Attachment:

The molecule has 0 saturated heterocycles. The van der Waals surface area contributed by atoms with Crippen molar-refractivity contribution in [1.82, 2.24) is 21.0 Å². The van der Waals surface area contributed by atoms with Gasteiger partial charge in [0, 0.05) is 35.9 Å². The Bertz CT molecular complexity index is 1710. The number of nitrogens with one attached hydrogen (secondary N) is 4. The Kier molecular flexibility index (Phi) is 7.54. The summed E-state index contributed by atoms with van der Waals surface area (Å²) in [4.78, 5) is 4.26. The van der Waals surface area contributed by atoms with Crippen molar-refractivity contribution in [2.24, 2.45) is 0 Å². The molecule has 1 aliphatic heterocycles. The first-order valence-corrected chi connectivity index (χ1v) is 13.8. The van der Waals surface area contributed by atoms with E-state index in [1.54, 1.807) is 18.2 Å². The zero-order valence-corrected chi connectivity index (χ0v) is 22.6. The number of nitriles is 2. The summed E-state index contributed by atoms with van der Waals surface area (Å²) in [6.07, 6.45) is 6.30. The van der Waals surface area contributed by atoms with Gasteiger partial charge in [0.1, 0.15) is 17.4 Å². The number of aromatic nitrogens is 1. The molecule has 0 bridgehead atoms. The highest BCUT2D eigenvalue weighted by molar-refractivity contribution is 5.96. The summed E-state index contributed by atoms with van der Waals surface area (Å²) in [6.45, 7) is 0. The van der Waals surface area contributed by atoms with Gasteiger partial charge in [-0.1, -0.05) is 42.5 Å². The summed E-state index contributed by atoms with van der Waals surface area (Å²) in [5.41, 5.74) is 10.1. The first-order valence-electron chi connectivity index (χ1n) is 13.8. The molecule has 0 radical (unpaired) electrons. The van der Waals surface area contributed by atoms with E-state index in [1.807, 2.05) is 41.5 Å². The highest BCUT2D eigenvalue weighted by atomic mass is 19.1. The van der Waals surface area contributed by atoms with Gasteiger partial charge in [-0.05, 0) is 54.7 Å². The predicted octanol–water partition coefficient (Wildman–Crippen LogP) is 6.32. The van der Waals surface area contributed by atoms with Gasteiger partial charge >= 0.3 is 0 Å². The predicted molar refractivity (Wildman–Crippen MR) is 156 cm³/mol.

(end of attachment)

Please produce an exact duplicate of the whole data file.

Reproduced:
The molecule has 0 saturated heterocycles. The van der Waals surface area contributed by atoms with Crippen molar-refractivity contribution in [1.82, 2.24) is 21.0 Å². The van der Waals surface area contributed by atoms with Gasteiger partial charge in [0, 0.05) is 35.9 Å². The Bertz CT molecular complexity index is 1710. The number of nitrogens with one attached hydrogen (secondary N) is 4. The Kier molecular flexibility index (Phi) is 7.54. The summed E-state index contributed by atoms with van der Waals surface area (Å²) in [4.78, 5) is 4.26. The van der Waals surface area contributed by atoms with Crippen molar-refractivity contribution in [2.24, 2.45) is 0 Å². The molecule has 1 aliphatic heterocycles. The first-order valence-corrected chi connectivity index (χ1v) is 13.8. The van der Waals surface area contributed by atoms with E-state index in [1.54, 1.807) is 18.2 Å². The zero-order valence-corrected chi connectivity index (χ0v) is 22.6. The number of nitriles is 2. The summed E-state index contributed by atoms with van der Waals surface area (Å²) in [6.07, 6.45) is 6.30. The van der Waals surface area contributed by atoms with Gasteiger partial charge in [0.1, 0.15) is 17.4 Å². The number of aromatic nitrogens is 1. The molecule has 0 bridgehead atoms. The highest BCUT2D eigenvalue weighted by molar-refractivity contribution is 5.96. The summed E-state index contributed by atoms with van der Waals surface area (Å²) in [6.45, 7) is 0. The van der Waals surface area contributed by atoms with Gasteiger partial charge in [-0.1, -0.05) is 42.5 Å². The summed E-state index contributed by atoms with van der Waals surface area (Å²) in [5.41, 5.74) is 10.1. The first-order valence-electron chi connectivity index (χ1n) is 13.8. The molecule has 0 radical (unpaired) electrons. The van der Waals surface area contributed by atoms with E-state index in [1.807, 2.05) is 41.5 Å². The highest BCUT2D eigenvalue weighted by atomic mass is 19.1. The van der Waals surface area contributed by atoms with Gasteiger partial charge in [-0.05, 0) is 54.7 Å². The predicted octanol–water partition coefficient (Wildman–Crippen LogP) is 6.32. The van der Waals surface area contributed by atoms with Gasteiger partial charge >= 0.3 is 0 Å². The predicted molar refractivity (Wildman–Crippen MR) is 156 cm³/mol.